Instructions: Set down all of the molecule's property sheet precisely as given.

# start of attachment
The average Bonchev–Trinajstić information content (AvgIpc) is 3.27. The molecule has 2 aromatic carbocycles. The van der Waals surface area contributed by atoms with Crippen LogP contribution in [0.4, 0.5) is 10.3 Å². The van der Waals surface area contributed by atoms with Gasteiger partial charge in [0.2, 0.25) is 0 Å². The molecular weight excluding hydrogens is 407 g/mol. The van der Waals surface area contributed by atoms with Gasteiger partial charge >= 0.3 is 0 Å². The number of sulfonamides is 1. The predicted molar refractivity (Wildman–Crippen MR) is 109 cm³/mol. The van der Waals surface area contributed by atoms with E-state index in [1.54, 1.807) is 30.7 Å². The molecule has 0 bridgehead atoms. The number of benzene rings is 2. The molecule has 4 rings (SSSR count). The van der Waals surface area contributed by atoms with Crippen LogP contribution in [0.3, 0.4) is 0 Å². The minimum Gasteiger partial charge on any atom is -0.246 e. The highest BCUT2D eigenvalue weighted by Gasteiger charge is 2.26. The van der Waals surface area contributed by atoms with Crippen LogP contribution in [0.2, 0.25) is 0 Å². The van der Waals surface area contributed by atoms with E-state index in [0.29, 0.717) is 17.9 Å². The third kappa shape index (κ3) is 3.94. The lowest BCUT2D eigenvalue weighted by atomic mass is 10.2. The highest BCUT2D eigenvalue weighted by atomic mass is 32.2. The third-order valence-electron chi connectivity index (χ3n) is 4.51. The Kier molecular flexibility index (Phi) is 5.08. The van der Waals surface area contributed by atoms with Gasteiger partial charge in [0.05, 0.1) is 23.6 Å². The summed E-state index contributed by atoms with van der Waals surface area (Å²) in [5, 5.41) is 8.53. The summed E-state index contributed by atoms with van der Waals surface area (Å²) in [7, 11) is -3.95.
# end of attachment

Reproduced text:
The average Bonchev–Trinajstić information content (AvgIpc) is 3.27. The molecule has 2 aromatic carbocycles. The van der Waals surface area contributed by atoms with Crippen LogP contribution in [0.4, 0.5) is 10.3 Å². The van der Waals surface area contributed by atoms with Gasteiger partial charge in [0.2, 0.25) is 0 Å². The molecular weight excluding hydrogens is 407 g/mol. The van der Waals surface area contributed by atoms with Gasteiger partial charge >= 0.3 is 0 Å². The number of sulfonamides is 1. The predicted molar refractivity (Wildman–Crippen MR) is 109 cm³/mol. The van der Waals surface area contributed by atoms with E-state index in [1.54, 1.807) is 30.7 Å². The molecule has 0 bridgehead atoms. The number of benzene rings is 2. The molecule has 4 rings (SSSR count). The van der Waals surface area contributed by atoms with Crippen LogP contribution in [0.3, 0.4) is 0 Å². The minimum Gasteiger partial charge on any atom is -0.246 e. The highest BCUT2D eigenvalue weighted by Gasteiger charge is 2.26. The van der Waals surface area contributed by atoms with Crippen LogP contribution in [0.2, 0.25) is 0 Å². The van der Waals surface area contributed by atoms with E-state index in [0.29, 0.717) is 17.9 Å². The third kappa shape index (κ3) is 3.94. The lowest BCUT2D eigenvalue weighted by atomic mass is 10.2. The highest BCUT2D eigenvalue weighted by atomic mass is 32.2. The third-order valence-electron chi connectivity index (χ3n) is 4.51. The Kier molecular flexibility index (Phi) is 5.08. The van der Waals surface area contributed by atoms with Gasteiger partial charge in [0.05, 0.1) is 23.6 Å². The summed E-state index contributed by atoms with van der Waals surface area (Å²) in [5, 5.41) is 8.53. The summed E-state index contributed by atoms with van der Waals surface area (Å²) in [7, 11) is -3.95.